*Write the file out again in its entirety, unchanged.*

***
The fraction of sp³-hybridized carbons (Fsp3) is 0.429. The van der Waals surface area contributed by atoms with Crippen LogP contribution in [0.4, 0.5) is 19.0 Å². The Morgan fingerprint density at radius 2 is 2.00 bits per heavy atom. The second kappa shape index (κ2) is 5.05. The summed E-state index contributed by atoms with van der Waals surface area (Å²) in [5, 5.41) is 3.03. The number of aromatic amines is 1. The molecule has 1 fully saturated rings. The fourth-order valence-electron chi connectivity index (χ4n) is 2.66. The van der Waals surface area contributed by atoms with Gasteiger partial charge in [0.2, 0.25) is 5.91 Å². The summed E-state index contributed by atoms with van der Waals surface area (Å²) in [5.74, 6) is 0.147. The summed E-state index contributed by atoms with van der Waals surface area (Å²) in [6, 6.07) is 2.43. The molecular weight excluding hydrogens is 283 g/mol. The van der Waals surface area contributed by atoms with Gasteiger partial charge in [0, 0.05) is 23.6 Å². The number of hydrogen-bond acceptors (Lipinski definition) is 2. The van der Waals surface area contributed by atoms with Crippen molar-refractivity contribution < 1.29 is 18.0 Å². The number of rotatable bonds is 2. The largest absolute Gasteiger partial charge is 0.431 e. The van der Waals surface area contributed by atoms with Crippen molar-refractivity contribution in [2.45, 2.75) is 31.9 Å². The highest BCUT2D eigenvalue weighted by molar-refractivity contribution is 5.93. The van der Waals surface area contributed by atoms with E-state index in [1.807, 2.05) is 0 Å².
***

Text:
The fraction of sp³-hybridized carbons (Fsp3) is 0.429. The van der Waals surface area contributed by atoms with Crippen LogP contribution in [0.4, 0.5) is 19.0 Å². The Morgan fingerprint density at radius 2 is 2.00 bits per heavy atom. The second kappa shape index (κ2) is 5.05. The summed E-state index contributed by atoms with van der Waals surface area (Å²) in [5, 5.41) is 3.03. The number of aromatic amines is 1. The molecule has 1 fully saturated rings. The fourth-order valence-electron chi connectivity index (χ4n) is 2.66. The van der Waals surface area contributed by atoms with Gasteiger partial charge in [0.2, 0.25) is 5.91 Å². The summed E-state index contributed by atoms with van der Waals surface area (Å²) in [5.74, 6) is 0.147. The summed E-state index contributed by atoms with van der Waals surface area (Å²) in [6, 6.07) is 2.43. The molecular weight excluding hydrogens is 283 g/mol. The van der Waals surface area contributed by atoms with Gasteiger partial charge in [0, 0.05) is 23.6 Å². The number of hydrogen-bond acceptors (Lipinski definition) is 2. The van der Waals surface area contributed by atoms with Crippen molar-refractivity contribution < 1.29 is 18.0 Å². The number of rotatable bonds is 2. The largest absolute Gasteiger partial charge is 0.431 e. The van der Waals surface area contributed by atoms with Crippen molar-refractivity contribution in [2.45, 2.75) is 31.9 Å². The highest BCUT2D eigenvalue weighted by molar-refractivity contribution is 5.93. The van der Waals surface area contributed by atoms with E-state index in [1.807, 2.05) is 0 Å².